Late last week, Airbiquity and Hitachi Automotive Systems introduced a connected services technology system for electric vehicles at the Consumer Electronics Show in Las Vegas. The system, which debuted in the Nissan Leaf, assists drivers in searching for nearby charging stations and can even plot routes that avoid range-depleting routes with steep inclines.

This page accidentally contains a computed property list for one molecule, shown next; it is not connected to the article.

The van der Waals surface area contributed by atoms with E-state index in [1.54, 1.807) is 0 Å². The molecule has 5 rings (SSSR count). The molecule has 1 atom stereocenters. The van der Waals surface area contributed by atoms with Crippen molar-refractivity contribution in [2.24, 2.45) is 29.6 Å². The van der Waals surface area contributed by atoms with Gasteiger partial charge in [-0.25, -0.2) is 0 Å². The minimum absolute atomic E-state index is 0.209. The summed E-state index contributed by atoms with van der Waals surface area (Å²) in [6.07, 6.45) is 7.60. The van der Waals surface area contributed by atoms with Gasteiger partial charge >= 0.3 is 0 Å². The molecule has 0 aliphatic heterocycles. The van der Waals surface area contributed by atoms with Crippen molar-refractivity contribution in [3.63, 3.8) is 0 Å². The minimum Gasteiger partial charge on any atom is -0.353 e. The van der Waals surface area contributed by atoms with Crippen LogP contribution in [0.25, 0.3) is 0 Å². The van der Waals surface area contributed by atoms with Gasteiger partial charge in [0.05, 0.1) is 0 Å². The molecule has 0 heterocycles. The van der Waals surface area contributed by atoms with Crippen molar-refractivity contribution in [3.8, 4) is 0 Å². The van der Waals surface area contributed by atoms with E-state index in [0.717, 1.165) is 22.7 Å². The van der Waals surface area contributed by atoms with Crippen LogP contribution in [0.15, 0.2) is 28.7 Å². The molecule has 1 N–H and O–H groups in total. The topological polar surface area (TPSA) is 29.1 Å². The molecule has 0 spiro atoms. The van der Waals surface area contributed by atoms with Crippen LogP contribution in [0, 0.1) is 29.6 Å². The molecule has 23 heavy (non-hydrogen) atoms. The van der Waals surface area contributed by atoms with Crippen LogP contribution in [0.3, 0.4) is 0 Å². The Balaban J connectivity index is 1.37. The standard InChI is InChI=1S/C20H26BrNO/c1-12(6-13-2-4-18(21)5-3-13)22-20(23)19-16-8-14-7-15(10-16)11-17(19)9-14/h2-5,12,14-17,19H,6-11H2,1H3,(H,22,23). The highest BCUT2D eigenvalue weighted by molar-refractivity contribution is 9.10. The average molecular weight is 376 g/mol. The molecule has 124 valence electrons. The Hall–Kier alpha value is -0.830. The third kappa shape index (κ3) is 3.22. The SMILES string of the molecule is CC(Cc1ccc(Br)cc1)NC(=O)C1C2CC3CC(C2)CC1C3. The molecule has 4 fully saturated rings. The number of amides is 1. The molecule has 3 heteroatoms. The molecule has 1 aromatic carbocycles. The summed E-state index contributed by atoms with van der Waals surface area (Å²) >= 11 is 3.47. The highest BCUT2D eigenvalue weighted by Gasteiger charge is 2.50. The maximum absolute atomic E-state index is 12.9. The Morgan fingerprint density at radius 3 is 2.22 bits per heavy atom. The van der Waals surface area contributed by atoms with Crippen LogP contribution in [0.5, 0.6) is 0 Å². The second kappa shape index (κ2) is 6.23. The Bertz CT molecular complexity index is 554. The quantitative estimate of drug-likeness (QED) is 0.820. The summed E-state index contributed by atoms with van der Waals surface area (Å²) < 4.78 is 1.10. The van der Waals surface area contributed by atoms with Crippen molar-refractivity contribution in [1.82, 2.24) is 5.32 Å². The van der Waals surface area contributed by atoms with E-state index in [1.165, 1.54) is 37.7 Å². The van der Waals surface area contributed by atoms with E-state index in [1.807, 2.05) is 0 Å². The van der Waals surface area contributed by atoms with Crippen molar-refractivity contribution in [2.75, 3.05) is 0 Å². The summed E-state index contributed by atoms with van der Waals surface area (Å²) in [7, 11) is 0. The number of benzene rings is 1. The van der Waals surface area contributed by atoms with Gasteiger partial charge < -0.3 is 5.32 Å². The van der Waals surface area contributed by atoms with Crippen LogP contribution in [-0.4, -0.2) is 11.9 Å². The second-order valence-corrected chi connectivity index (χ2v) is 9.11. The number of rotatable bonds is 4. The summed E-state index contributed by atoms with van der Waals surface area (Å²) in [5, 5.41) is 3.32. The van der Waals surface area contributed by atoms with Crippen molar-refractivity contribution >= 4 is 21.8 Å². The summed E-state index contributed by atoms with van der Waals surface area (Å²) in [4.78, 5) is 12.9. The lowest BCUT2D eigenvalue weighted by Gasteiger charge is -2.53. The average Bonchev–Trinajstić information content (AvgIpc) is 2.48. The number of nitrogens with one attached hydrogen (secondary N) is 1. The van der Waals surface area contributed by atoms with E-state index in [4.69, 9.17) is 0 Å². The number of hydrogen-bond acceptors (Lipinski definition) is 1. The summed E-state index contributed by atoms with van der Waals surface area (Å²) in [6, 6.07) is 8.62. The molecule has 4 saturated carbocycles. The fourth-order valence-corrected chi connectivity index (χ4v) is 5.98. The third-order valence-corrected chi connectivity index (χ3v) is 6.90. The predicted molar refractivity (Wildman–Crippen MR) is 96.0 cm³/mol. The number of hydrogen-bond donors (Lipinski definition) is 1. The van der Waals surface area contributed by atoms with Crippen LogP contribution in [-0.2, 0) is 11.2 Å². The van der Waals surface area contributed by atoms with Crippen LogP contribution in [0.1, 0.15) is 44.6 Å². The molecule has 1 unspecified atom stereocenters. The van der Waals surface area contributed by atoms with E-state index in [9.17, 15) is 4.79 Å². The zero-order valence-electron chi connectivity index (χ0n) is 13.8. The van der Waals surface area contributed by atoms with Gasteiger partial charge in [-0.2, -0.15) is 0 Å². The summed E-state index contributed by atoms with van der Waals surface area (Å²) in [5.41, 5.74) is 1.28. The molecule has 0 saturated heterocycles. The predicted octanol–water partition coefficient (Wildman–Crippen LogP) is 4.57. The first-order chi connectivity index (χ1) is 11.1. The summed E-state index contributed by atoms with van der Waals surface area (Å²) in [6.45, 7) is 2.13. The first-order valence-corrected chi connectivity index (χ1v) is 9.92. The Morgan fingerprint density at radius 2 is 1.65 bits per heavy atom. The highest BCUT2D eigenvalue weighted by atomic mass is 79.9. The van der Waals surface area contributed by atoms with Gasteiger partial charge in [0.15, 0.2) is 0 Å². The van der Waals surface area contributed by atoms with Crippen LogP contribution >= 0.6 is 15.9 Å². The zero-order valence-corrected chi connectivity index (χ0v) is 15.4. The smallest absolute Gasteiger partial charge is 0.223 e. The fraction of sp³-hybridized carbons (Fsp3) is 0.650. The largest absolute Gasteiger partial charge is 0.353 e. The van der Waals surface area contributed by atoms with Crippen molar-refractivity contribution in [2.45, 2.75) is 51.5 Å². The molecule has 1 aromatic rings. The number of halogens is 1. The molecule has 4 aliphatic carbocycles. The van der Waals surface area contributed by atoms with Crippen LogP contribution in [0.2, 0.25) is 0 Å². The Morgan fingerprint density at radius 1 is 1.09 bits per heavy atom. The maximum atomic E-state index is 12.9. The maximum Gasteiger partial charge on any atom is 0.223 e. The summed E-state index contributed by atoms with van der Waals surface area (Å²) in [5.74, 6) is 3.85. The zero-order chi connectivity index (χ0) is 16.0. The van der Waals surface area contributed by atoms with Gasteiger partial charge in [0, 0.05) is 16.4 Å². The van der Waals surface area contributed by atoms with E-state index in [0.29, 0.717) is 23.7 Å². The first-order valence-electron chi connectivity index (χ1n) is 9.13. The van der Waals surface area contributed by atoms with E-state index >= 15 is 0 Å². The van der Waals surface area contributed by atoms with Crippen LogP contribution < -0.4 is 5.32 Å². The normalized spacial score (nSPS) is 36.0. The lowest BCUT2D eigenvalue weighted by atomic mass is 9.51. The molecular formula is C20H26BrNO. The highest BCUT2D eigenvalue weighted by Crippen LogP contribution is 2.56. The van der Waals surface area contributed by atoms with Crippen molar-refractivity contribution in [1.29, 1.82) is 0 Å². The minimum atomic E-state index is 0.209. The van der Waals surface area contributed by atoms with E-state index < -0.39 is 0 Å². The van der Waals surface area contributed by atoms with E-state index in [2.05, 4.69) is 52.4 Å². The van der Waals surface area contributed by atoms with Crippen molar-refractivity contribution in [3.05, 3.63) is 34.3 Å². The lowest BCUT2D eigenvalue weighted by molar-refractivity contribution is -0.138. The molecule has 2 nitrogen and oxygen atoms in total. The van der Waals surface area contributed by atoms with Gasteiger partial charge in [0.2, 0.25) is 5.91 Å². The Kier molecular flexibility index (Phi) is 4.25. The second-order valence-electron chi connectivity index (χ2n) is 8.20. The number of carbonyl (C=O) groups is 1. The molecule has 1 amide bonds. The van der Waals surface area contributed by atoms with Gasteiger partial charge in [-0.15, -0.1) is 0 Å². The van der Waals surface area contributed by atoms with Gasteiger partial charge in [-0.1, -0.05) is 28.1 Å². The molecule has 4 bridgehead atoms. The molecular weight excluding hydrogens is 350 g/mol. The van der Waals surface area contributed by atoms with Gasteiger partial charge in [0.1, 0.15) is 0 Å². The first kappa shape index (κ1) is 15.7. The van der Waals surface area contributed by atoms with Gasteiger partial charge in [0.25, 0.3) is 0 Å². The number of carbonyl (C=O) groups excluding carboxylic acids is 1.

The system connects vehicles – via a global cloud operated by Airbiquity – directly with Nissan. Data from each Leaf is transmitted to the automaker, allowing Nissan to monitor vehicle parameters such as battery performance, charger usage and other vehicle-related details. While the collection of this data should assist Nissan in the development and production of its future electric vehicles, there seems to be a slight degree of concern that monitoring driving habits imposes upon driver's privacy. For this reason, Airbiquity has chosen to allow Leaf owners to opt out of its connectivity service.